Fauci began his comments at the White House coronavirus task force briefing by admitting that some states may have opened too soon.

“I don't think there's time enough now all day to try and analyze and figure out the multifaceted elements that went into that,” Fauci said. “Everything from maybe opening a little bit too early on some to opening at the right time, but not actually following the steps in an orderly fashion, to actually trying to follow the steps in an orderly fashion, but the citizenry did not feel that they wanted to do that for a number of reasons. Likely, because everyone feels the common feeling of being picked up for such a long period of time.” 

“So, we're not going to say blame we're not going to try and analyze it,” he continued, “but there is something that's very important about it, that I'd like to get a message to the country in general.”

Fauci said it may be necessary to think about the original guidelines from the task force about reopening the country, some of which were ignored by the states.

“When the vice president went back, pulling back a couple of months ago, when we showed about the guidelines to safely reopen the country, we've got to make sure we drop back a few yards and think about that, that this is part of a process that we can be either part of the solution or part of the problem.” 

“We need to take that into account because we are all in it together,” he said. “And the only way we're going to end it is by ending it together.”

Watch:

4:38 p.m. ET, June 26, 2020

Despite case spikes, Pence says Americans have freedoms of speech and assembly

From CNN's Kevin Liptak

Vice President Mike Pence said Friday the Constitutional rights to speech and free assembly explained the push to hold campaign rallies even as coronavirus cases surge.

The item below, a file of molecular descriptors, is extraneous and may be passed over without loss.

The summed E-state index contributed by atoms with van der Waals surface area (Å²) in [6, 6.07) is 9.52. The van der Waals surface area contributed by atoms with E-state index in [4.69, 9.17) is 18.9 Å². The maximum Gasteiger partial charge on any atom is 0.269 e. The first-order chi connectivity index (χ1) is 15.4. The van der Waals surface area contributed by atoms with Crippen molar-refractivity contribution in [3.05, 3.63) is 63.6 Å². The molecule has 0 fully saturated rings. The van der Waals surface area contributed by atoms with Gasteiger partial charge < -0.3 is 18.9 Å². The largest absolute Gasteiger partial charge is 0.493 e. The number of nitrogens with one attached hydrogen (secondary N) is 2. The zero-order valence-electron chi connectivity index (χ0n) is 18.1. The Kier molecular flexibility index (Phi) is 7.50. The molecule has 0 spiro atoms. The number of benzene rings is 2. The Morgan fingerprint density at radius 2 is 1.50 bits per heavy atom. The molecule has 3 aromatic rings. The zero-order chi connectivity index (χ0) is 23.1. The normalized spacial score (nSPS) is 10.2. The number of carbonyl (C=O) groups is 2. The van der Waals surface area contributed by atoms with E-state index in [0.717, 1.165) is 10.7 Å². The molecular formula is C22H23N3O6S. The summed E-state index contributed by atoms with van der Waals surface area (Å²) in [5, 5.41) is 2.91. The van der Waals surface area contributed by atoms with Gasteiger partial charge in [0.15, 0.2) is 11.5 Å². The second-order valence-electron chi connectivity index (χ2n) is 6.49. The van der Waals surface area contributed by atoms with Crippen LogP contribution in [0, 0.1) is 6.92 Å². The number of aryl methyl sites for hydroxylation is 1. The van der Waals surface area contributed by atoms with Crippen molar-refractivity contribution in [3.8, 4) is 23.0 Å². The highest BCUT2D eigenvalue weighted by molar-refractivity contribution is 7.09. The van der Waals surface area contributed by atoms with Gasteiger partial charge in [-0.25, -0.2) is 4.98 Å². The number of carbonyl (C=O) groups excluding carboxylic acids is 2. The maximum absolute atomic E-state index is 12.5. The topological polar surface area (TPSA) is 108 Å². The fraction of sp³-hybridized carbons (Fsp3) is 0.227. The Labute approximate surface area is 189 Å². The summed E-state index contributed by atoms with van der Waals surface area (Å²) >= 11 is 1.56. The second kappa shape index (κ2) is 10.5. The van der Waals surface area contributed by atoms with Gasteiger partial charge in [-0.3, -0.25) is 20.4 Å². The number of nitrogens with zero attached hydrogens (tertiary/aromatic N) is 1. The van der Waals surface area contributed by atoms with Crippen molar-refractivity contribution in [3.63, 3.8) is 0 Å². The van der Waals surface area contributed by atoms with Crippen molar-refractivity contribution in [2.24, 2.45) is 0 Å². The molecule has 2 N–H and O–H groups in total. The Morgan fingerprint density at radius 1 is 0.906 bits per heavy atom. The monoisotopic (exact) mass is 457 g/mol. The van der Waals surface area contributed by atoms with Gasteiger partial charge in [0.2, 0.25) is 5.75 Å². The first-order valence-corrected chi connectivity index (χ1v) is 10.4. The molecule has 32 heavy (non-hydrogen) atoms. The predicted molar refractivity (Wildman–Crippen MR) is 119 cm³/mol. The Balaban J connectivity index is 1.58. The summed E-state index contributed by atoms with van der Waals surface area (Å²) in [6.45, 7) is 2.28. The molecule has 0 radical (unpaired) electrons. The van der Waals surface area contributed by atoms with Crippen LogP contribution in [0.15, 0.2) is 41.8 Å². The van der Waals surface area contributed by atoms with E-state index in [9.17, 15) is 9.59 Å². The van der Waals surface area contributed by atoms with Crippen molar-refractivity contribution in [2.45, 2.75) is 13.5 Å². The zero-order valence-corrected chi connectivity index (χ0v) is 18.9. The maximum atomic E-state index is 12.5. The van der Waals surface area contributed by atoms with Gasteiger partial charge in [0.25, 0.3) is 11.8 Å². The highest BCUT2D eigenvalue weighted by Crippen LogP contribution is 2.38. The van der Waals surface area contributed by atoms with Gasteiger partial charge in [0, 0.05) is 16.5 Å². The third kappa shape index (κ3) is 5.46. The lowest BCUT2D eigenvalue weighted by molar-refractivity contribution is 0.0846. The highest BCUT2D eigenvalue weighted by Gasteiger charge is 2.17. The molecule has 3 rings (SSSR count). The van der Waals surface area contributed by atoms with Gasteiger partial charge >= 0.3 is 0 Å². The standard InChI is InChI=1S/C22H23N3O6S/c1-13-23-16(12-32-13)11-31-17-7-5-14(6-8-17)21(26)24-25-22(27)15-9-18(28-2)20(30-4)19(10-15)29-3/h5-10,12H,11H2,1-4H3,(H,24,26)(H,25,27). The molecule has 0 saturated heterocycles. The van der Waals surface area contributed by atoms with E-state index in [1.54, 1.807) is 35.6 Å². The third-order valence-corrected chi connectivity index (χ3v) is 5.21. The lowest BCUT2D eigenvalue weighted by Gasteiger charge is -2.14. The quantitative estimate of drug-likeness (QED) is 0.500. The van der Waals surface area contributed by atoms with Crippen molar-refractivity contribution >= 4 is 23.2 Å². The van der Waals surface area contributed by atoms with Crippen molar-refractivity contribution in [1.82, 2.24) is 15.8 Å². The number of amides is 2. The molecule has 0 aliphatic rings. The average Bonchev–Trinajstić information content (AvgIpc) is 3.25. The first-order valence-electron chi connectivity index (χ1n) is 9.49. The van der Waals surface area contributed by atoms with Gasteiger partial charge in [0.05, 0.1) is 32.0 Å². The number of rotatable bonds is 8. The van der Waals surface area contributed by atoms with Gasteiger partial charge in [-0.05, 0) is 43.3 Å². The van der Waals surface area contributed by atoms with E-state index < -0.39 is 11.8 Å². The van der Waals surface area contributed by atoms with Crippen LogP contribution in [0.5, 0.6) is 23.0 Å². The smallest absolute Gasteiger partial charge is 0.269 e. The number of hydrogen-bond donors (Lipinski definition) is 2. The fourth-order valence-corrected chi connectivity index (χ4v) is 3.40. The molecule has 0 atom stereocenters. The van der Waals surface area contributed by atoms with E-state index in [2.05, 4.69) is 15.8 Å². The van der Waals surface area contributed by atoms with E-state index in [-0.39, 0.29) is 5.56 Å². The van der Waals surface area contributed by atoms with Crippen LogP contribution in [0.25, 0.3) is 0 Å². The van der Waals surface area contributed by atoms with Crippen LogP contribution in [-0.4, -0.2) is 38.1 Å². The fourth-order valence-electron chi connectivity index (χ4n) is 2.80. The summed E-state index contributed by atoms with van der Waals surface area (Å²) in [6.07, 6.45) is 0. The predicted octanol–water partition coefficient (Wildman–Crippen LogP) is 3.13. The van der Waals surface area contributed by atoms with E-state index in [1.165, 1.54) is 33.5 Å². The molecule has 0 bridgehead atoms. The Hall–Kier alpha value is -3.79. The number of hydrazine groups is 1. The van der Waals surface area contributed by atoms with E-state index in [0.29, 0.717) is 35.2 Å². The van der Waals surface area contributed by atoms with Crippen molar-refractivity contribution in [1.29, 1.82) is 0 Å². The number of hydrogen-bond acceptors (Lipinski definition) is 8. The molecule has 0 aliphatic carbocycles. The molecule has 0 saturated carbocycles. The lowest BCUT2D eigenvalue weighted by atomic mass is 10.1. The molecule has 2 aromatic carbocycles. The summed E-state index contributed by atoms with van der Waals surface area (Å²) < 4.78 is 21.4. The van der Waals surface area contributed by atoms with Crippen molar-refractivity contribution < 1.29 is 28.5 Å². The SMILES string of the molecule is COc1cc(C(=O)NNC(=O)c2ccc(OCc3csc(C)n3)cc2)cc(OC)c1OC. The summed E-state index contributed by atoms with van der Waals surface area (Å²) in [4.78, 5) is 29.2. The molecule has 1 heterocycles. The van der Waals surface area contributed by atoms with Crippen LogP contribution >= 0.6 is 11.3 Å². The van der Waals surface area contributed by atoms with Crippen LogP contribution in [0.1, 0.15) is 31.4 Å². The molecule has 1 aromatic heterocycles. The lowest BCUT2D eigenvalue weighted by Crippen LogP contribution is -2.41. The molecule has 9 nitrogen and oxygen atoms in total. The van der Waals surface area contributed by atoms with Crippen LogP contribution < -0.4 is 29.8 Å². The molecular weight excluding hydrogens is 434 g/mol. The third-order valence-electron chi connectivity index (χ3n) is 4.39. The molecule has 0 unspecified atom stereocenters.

"The freedom of speech, the right to peaceably assemble is enshrined in the Constitution of the United States," Pence said when asked why he and President Trump moved forward with campaign events even as public health experts advise against large gatherings.

"We have an election coming up this fall. And President Trump and I believe that taking proper steps ... and giving people the very best counsel that we have, we still want to give people the freedom to participate in the political process. And we respect that," he added.

Trump held a campaign rally last weekend in Tulsa. Afterward multiple campaign staffers tested positive for coronavirus.

He later spoke to a large crowd in Arizona, one of the states where cases are rising.

Watch the moment:

4:41 p.m. ET, June 26, 2020

Pence insists mask guidance is up to state and local officials

Vice President Mike Pence speaks at the coronavirus task force meeting in Washington, DC on June 26.
Vice President Mike Pence speaks at the coronavirus task force meeting in Washington, DC on June 26. Pool

Vice President Mike Pence said it's up to state and local governments to issue guidance and orders on face masks.

Asked if he had a message to Americans about the importance of wearing masks, Pence said "people ought to listen to their state and local authorities."

While a handful of states require people to wear masks in public, many others have not issued any guidance. Some individual cities and counties have also issued orders to require facial coverings.

Pence said he's in contact with many state and local leaders, and said he's assured them that he will urge Americans to follow local directives.

"In some cases, there's statewide guidance with regard to facial coverings and with regard to events and gatherings. In other cases, there's specific county-wide or city-wide directives, and we just believe that what's most important here is that people listen to the leadership in their state, the leadership in their local community, and adhere to that guidance," Pence said.

Face masks — which has been proven to be an effective way to stop person-to-person spread of coronavirus — has become a contentious topic.

President Trump has been reluctant to wear a face mask in front of cameras, and the debate over their use has spilled into local communities. This week, residents of Palm Beach County in Florida erupted in anger at a commissioner's meeting after an unanimous vote to make masks mandatory.